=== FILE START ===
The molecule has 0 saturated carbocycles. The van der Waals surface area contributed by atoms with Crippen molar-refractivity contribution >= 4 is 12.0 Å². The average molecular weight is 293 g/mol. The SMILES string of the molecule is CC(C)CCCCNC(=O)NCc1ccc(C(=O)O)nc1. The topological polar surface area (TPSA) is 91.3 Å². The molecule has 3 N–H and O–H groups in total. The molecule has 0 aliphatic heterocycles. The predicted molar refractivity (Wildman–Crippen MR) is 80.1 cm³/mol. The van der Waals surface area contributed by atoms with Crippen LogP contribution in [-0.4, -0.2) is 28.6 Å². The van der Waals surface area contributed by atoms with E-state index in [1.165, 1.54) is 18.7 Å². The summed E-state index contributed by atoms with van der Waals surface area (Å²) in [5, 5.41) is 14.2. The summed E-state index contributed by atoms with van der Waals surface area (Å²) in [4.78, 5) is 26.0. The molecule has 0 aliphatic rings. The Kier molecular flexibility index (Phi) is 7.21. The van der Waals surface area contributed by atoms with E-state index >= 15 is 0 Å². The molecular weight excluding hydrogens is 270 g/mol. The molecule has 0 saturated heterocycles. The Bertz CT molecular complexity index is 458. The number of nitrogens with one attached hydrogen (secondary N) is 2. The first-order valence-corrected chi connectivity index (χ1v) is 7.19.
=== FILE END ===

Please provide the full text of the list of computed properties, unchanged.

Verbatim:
The molecule has 0 saturated carbocycles. The van der Waals surface area contributed by atoms with Crippen molar-refractivity contribution >= 4 is 12.0 Å². The average molecular weight is 293 g/mol. The SMILES string of the molecule is CC(C)CCCCNC(=O)NCc1ccc(C(=O)O)nc1. The topological polar surface area (TPSA) is 91.3 Å². The molecule has 3 N–H and O–H groups in total. The molecule has 0 aliphatic heterocycles. The predicted molar refractivity (Wildman–Crippen MR) is 80.1 cm³/mol. The van der Waals surface area contributed by atoms with Crippen LogP contribution in [-0.4, -0.2) is 28.6 Å². The van der Waals surface area contributed by atoms with E-state index in [1.165, 1.54) is 18.7 Å². The summed E-state index contributed by atoms with van der Waals surface area (Å²) in [5, 5.41) is 14.2. The summed E-state index contributed by atoms with van der Waals surface area (Å²) in [4.78, 5) is 26.0. The molecule has 0 aliphatic rings. The Kier molecular flexibility index (Phi) is 7.21. The van der Waals surface area contributed by atoms with E-state index >= 15 is 0 Å². The molecular weight excluding hydrogens is 270 g/mol. The molecule has 0 saturated heterocycles. The Bertz CT molecular complexity index is 458. The number of nitrogens with one attached hydrogen (secondary N) is 2. The first-order valence-corrected chi connectivity index (χ1v) is 7.19.